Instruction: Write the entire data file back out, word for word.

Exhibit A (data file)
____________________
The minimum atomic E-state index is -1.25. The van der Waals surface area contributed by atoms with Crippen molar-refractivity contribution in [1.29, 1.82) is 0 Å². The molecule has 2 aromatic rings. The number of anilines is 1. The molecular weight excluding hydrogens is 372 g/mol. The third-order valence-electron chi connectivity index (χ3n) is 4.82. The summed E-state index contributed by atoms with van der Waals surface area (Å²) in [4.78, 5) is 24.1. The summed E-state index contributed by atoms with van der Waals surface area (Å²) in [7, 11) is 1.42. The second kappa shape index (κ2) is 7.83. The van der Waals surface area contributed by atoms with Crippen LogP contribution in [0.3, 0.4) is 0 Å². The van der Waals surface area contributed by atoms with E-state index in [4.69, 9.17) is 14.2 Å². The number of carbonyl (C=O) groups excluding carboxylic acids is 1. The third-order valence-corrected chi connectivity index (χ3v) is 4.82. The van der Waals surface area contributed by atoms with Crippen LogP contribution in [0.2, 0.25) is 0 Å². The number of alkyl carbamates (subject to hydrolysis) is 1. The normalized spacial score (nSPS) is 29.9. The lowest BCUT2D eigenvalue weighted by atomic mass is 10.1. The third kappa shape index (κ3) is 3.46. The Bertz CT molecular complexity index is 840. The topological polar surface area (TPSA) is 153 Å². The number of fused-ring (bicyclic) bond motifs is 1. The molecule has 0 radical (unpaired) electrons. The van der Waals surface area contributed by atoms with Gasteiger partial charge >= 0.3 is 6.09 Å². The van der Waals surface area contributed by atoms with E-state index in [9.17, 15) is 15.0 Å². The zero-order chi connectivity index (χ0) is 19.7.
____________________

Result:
The minimum atomic E-state index is -1.25. The van der Waals surface area contributed by atoms with Crippen molar-refractivity contribution in [1.29, 1.82) is 0 Å². The molecule has 2 aromatic rings. The number of anilines is 1. The molecular weight excluding hydrogens is 372 g/mol. The third-order valence-electron chi connectivity index (χ3n) is 4.82. The summed E-state index contributed by atoms with van der Waals surface area (Å²) in [4.78, 5) is 24.1. The summed E-state index contributed by atoms with van der Waals surface area (Å²) in [7, 11) is 1.42. The second kappa shape index (κ2) is 7.83. The van der Waals surface area contributed by atoms with Crippen LogP contribution in [0.3, 0.4) is 0 Å². The van der Waals surface area contributed by atoms with E-state index in [4.69, 9.17) is 14.2 Å². The number of carbonyl (C=O) groups excluding carboxylic acids is 1. The third-order valence-corrected chi connectivity index (χ3v) is 4.82. The van der Waals surface area contributed by atoms with Crippen LogP contribution in [0.2, 0.25) is 0 Å². The number of alkyl carbamates (subject to hydrolysis) is 1. The normalized spacial score (nSPS) is 29.9. The lowest BCUT2D eigenvalue weighted by atomic mass is 10.1. The third kappa shape index (κ3) is 3.46. The Bertz CT molecular complexity index is 840. The topological polar surface area (TPSA) is 153 Å². The number of fused-ring (bicyclic) bond motifs is 1. The molecule has 0 radical (unpaired) electrons. The van der Waals surface area contributed by atoms with Gasteiger partial charge >= 0.3 is 6.09 Å². The van der Waals surface area contributed by atoms with E-state index in [9.17, 15) is 15.0 Å². The zero-order chi connectivity index (χ0) is 19.7.